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Iftar, generosity, and obligation

On Wednesday, I participated in the Australian National Dialogue of Christians, Muslims, and Jews. We began the dialogue with prayers for the victims of the Manchester massacre.

The topic of yesterday's meeting was fasting, with particular focus given to the Muslim holy month of Ramadan, which begins this weekend.

The Jewish and Catholic communities also offered input. The Uniting Church didn’t because our church has little to say about the importance of fasting!

What the hell is resurrection?

We have had a great time at the Tuesday night group discussing different accounts of resurrection in the Bible.

Last week we looked at Mark. The narrative of an empty tomb is arresting; several women disciples, instructed to relay a message about meeting the Risen Christ in Galilee, are so terrified they don’t tell a soul. At that point, Mark’s gospel ends. Wow!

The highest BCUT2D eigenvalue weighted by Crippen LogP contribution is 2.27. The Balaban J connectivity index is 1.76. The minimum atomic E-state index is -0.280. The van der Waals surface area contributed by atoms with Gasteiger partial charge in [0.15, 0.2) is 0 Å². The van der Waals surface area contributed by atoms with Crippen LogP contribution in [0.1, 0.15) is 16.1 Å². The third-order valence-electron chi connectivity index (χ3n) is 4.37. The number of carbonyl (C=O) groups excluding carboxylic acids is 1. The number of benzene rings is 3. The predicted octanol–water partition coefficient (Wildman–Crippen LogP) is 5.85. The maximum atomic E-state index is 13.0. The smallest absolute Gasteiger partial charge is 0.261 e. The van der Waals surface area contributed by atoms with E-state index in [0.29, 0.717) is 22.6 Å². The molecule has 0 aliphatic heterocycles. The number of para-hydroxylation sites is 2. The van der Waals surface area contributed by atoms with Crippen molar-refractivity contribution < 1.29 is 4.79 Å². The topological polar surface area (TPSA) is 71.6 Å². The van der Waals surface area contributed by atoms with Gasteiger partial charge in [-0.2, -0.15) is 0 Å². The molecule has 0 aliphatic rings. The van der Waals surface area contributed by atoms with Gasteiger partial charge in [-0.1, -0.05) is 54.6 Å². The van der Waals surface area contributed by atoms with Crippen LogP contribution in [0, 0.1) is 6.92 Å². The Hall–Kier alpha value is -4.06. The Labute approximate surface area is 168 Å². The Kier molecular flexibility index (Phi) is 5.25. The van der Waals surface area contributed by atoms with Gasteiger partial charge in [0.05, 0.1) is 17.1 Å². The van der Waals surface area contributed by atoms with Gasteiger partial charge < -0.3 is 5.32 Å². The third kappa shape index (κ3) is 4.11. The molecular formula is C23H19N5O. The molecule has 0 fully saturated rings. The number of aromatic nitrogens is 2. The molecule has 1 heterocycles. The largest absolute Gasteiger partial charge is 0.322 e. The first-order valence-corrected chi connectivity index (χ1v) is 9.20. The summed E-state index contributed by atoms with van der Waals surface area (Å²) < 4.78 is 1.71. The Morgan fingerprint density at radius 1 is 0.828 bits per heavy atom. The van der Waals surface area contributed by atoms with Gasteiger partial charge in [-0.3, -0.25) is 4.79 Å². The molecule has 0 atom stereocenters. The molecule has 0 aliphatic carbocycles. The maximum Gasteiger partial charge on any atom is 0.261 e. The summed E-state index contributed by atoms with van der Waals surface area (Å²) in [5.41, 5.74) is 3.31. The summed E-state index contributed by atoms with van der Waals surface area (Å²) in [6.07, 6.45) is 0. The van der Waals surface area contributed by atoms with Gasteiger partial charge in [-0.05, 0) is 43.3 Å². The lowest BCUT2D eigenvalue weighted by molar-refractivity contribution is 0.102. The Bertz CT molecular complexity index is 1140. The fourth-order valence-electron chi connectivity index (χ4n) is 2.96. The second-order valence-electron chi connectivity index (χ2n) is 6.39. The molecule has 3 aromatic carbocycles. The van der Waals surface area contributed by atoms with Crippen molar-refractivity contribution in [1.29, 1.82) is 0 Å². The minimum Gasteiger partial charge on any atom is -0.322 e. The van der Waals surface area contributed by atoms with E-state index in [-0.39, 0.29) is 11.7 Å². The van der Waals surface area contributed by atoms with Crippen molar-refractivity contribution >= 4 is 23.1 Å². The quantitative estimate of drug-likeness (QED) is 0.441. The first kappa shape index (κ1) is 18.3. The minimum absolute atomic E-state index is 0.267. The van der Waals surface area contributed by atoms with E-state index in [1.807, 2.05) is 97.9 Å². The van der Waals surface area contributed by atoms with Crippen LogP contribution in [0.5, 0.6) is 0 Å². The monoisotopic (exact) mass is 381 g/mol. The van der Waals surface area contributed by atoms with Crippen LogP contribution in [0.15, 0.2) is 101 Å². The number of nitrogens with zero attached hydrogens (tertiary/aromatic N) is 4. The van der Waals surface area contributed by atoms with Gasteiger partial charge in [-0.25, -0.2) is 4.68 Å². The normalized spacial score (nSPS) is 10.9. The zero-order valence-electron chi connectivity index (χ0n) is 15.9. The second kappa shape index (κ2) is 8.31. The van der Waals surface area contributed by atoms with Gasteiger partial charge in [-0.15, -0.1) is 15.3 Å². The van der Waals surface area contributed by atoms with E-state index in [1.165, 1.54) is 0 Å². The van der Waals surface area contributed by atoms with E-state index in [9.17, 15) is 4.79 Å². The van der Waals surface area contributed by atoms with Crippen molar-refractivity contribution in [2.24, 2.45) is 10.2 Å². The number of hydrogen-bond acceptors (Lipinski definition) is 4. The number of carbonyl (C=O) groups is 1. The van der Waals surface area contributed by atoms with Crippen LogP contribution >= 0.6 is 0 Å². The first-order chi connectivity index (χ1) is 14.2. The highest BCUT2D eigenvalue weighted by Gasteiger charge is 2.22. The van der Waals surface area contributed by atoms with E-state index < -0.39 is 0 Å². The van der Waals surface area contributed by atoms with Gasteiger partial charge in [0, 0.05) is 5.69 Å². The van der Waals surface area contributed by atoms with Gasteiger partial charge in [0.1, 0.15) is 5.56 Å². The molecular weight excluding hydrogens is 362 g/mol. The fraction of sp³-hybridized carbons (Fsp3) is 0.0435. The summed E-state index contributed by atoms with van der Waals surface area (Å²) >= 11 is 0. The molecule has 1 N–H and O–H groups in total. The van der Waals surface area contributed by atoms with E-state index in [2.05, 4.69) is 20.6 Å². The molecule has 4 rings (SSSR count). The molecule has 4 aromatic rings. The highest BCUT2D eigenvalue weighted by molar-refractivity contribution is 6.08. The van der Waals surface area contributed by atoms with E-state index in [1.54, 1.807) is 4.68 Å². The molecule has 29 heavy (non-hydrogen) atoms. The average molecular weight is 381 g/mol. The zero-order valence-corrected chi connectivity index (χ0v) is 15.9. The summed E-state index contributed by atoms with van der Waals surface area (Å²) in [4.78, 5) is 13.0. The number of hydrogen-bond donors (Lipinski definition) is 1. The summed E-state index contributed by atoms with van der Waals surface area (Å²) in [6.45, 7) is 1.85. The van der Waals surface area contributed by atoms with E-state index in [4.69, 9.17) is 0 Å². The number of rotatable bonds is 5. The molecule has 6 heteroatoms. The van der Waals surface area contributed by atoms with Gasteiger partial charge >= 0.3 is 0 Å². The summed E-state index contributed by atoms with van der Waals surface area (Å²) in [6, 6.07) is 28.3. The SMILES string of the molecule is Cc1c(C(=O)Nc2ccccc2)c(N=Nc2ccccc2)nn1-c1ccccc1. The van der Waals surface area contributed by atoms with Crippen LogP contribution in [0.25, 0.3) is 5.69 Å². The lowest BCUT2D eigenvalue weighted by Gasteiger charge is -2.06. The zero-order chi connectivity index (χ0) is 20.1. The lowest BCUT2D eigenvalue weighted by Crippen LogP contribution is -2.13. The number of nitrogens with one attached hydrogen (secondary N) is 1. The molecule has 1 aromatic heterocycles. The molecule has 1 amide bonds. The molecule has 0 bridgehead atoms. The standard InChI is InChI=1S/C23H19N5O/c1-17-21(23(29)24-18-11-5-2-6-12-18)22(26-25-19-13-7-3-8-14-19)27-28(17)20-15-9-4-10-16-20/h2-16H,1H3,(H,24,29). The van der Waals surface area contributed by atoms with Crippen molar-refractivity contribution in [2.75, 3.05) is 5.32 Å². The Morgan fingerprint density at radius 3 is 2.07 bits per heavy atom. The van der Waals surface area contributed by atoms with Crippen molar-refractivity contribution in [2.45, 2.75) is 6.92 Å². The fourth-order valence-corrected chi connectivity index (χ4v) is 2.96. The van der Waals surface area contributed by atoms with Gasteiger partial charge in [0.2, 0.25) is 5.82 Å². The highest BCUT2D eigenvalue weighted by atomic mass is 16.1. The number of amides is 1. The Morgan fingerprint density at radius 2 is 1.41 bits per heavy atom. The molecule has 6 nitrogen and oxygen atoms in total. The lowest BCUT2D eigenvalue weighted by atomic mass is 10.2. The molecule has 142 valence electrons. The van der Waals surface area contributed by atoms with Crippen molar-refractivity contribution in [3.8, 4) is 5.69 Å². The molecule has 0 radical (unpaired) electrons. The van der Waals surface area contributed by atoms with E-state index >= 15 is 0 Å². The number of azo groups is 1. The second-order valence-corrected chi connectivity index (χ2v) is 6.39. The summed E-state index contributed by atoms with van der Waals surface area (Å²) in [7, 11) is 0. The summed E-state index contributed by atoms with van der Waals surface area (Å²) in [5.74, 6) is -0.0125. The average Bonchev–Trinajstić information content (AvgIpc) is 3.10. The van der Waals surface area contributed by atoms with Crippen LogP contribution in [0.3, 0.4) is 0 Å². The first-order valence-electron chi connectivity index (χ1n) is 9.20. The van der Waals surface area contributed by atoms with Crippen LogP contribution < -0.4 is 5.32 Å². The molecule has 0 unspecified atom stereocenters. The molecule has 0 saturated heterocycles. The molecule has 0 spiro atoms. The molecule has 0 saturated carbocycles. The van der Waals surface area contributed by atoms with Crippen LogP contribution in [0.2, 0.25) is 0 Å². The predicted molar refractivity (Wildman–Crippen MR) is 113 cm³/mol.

It is a dark and mysterious narrative of resurrection.

Anzac, memories, and Easter

Last Saturday, I led a seminar on Anzac and Anzac mythology at the Grail community, North Sydney. It was a rich experience. We watched the closing scenes of the movie Gallipoli, encountered some historical documents and shared views about what constitutes the essence of Anzac and what relevance, if any, this has for today.

I usually come away from such gatherings with head buzzing and a couple of nagging questions that mock simple answers. Last Saturday was no exception.

Easter, a rubbish dump, and some women disciples

Easter is just around the corner and marking this dark mystery beckons us again.

Each Easter time, I find that the passion narratives draw me in. I pause, I wonder, and I imagine the story unfolding in Jerusalem.

Reading helps me to understand more of this experience.

This year, it is women and their customary role of attending to the dead that has caught my attention.

A proper burial was of utmost importance then. To quote Kathleen Corley, a scholar whose work I am delving into, ‘Going without a proper burial was horrifying in antiquity.’


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